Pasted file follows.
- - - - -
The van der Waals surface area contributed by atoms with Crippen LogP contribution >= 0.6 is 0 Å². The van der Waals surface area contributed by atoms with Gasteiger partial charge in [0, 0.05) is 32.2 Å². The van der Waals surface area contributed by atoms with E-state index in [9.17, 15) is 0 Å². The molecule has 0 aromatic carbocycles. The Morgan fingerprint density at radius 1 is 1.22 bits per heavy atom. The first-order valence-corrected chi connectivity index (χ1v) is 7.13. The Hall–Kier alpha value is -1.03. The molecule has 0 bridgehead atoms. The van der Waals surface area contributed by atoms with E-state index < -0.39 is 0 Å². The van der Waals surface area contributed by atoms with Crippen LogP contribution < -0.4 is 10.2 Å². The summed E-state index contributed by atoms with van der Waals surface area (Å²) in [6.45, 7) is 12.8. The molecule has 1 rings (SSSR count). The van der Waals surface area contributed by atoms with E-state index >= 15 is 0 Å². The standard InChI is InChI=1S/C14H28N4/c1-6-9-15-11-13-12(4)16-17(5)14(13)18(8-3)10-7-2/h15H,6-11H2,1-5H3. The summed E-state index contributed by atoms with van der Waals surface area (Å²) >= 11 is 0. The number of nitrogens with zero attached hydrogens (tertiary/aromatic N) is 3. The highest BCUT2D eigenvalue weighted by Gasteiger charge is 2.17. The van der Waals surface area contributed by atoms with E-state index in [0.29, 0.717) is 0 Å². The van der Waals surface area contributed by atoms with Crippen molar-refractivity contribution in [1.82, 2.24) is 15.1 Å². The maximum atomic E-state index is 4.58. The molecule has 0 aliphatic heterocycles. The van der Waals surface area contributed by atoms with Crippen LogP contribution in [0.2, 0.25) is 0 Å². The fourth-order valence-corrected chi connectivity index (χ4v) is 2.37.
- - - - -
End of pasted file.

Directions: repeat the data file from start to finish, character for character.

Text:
The van der Waals surface area contributed by atoms with Crippen LogP contribution >= 0.6 is 0 Å². The van der Waals surface area contributed by atoms with Gasteiger partial charge in [0, 0.05) is 32.2 Å². The van der Waals surface area contributed by atoms with E-state index in [9.17, 15) is 0 Å². The molecule has 0 aromatic carbocycles. The Morgan fingerprint density at radius 1 is 1.22 bits per heavy atom. The first-order valence-corrected chi connectivity index (χ1v) is 7.13. The Hall–Kier alpha value is -1.03. The molecule has 0 bridgehead atoms. The van der Waals surface area contributed by atoms with E-state index < -0.39 is 0 Å². The van der Waals surface area contributed by atoms with Crippen LogP contribution < -0.4 is 10.2 Å². The summed E-state index contributed by atoms with van der Waals surface area (Å²) in [6.45, 7) is 12.8. The molecule has 1 rings (SSSR count). The van der Waals surface area contributed by atoms with E-state index >= 15 is 0 Å². The standard InChI is InChI=1S/C14H28N4/c1-6-9-15-11-13-12(4)16-17(5)14(13)18(8-3)10-7-2/h15H,6-11H2,1-5H3. The summed E-state index contributed by atoms with van der Waals surface area (Å²) >= 11 is 0. The number of nitrogens with zero attached hydrogens (tertiary/aromatic N) is 3. The highest BCUT2D eigenvalue weighted by Gasteiger charge is 2.17. The van der Waals surface area contributed by atoms with E-state index in [0.29, 0.717) is 0 Å². The van der Waals surface area contributed by atoms with Crippen molar-refractivity contribution in [1.82, 2.24) is 15.1 Å². The maximum atomic E-state index is 4.58. The molecule has 0 aliphatic heterocycles. The van der Waals surface area contributed by atoms with Crippen LogP contribution in [0.2, 0.25) is 0 Å². The fourth-order valence-corrected chi connectivity index (χ4v) is 2.37.